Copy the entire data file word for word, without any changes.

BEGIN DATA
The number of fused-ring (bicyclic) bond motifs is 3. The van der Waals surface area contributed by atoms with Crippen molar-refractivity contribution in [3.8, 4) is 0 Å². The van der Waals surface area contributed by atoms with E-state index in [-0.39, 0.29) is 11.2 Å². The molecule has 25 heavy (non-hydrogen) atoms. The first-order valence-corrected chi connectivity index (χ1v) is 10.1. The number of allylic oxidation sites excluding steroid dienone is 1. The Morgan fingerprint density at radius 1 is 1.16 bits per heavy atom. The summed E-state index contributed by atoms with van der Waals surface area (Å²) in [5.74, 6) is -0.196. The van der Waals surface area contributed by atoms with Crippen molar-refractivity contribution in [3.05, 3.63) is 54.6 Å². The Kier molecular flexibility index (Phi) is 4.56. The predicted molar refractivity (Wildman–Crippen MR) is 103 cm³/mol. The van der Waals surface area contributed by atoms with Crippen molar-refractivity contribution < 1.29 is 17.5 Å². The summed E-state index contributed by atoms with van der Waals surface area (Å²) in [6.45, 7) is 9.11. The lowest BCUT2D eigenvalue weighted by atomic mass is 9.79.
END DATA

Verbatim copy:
The number of fused-ring (bicyclic) bond motifs is 3. The van der Waals surface area contributed by atoms with Crippen molar-refractivity contribution in [3.8, 4) is 0 Å². The van der Waals surface area contributed by atoms with E-state index in [-0.39, 0.29) is 11.2 Å². The molecule has 25 heavy (non-hydrogen) atoms. The first-order valence-corrected chi connectivity index (χ1v) is 10.1. The number of allylic oxidation sites excluding steroid dienone is 1. The Morgan fingerprint density at radius 1 is 1.16 bits per heavy atom. The summed E-state index contributed by atoms with van der Waals surface area (Å²) in [5.74, 6) is -0.196. The van der Waals surface area contributed by atoms with Crippen molar-refractivity contribution in [3.05, 3.63) is 54.6 Å². The Kier molecular flexibility index (Phi) is 4.56. The predicted molar refractivity (Wildman–Crippen MR) is 103 cm³/mol. The van der Waals surface area contributed by atoms with Crippen molar-refractivity contribution < 1.29 is 17.5 Å². The summed E-state index contributed by atoms with van der Waals surface area (Å²) in [6.45, 7) is 9.11. The lowest BCUT2D eigenvalue weighted by atomic mass is 9.79.